Extreme opponents of genetically modified (GM) foods are less knowledgable about the topic than they believe, according to a paper published Monday in Nature Human Behaviour.
The paper (citation below) was a collaboration between researchers at the Leeds School of Business at the University of Colorado Boulder, Washington University in St. Louis, the University of Toronto and the University of Pennsylvania.
The first study the team carried out involved asking a nationally representative sample of US adults for their opinion on GM foods and how well they thought they understood GM foods.
Of the 501 respondents, 90.82% said they had some level of opposition to GM foods and 93.01% reported some level of concern.
Respondents were then asked to judge their understanding of GM foods (‘self-assessed knowledge’). This was followed by measuring their scientific literacy (‘objective knowledge’) with a series of true-false questions on general science and genetics.
The results showed that the relationship between objective knowledge and self-assessed knowledge differed by extremity of opposition. Those who more strongly opposed GM foods believed that they had more knowledge on the topic but scored lower on the actual knowledge test.
The researchers then conducted a second, larger survey, carried out using samples from the US, France and Germany. The results mostly replicated the findings of the first study.
The paper said: “Those with the strongest anti-consensus views are the most in need of education, but also the least likely to be receptive to learning; overconfidence about one’s knowledge is associated with decreased openness to new information. This suggests that a prerequisite to changing people’s views through education may be getting them to first appreciate the gaps in their knowledge.”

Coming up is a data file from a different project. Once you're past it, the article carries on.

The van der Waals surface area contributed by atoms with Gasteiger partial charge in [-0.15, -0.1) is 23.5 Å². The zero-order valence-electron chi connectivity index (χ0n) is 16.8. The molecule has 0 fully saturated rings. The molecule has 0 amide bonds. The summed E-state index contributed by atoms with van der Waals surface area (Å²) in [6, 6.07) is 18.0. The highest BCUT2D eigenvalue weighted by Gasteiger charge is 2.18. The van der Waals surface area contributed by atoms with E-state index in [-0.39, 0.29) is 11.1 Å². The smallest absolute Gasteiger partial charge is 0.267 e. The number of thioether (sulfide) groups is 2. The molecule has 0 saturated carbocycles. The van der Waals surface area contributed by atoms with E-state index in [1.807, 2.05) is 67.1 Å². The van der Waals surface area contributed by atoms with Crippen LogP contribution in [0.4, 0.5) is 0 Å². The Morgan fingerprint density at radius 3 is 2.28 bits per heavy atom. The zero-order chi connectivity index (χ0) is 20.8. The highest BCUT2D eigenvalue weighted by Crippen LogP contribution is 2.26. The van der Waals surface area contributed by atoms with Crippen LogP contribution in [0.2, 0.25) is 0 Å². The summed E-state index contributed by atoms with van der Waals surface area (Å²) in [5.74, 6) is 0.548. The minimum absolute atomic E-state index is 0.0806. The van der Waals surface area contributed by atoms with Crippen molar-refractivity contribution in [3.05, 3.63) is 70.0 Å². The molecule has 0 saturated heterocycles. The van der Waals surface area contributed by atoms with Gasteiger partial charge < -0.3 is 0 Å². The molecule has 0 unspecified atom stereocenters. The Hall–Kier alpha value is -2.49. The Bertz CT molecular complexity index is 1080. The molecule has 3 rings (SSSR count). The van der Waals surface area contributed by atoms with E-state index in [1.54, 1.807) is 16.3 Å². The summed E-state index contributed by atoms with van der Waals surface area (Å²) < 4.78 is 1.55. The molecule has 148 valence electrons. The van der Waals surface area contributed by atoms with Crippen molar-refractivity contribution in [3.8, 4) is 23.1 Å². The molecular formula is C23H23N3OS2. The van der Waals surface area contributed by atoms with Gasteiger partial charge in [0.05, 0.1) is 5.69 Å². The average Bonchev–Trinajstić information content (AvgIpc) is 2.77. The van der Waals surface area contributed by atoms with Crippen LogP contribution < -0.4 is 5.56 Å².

Despite widespread agreement among scientists that GM foods are generally safe for human consumption, many people are in opposition of their use.
Phil Fernbach, the study’s lead author and professor of marketing at the Leeds School of Business, described the result as “perverse,” but noted that it is “consistent with previous research on the psychology of extremism.”
Fernbach added that extreme views “often stem from people feeling they understand complex topics better than they do.”
Study co-author Nicholas Light, a Leeds School of Business PhD candidate, commented:
“Our findings suggest that changing peoples’ minds first requires them to appreciate what they don’t know.”
He added, “Without this first step, educational interventions might not work very well to bring people in line with the scientific consensus.”
Philip M. Fernbach, Nicholas Light, Sydney E. Scott, Yoel Inbar, Paul Rozin. “Extreme opponents of genetically modified foods know the least but think they know the most.” Nature Human Behaviour, 2019; DOI: 10.1038/s41562-018-0520-3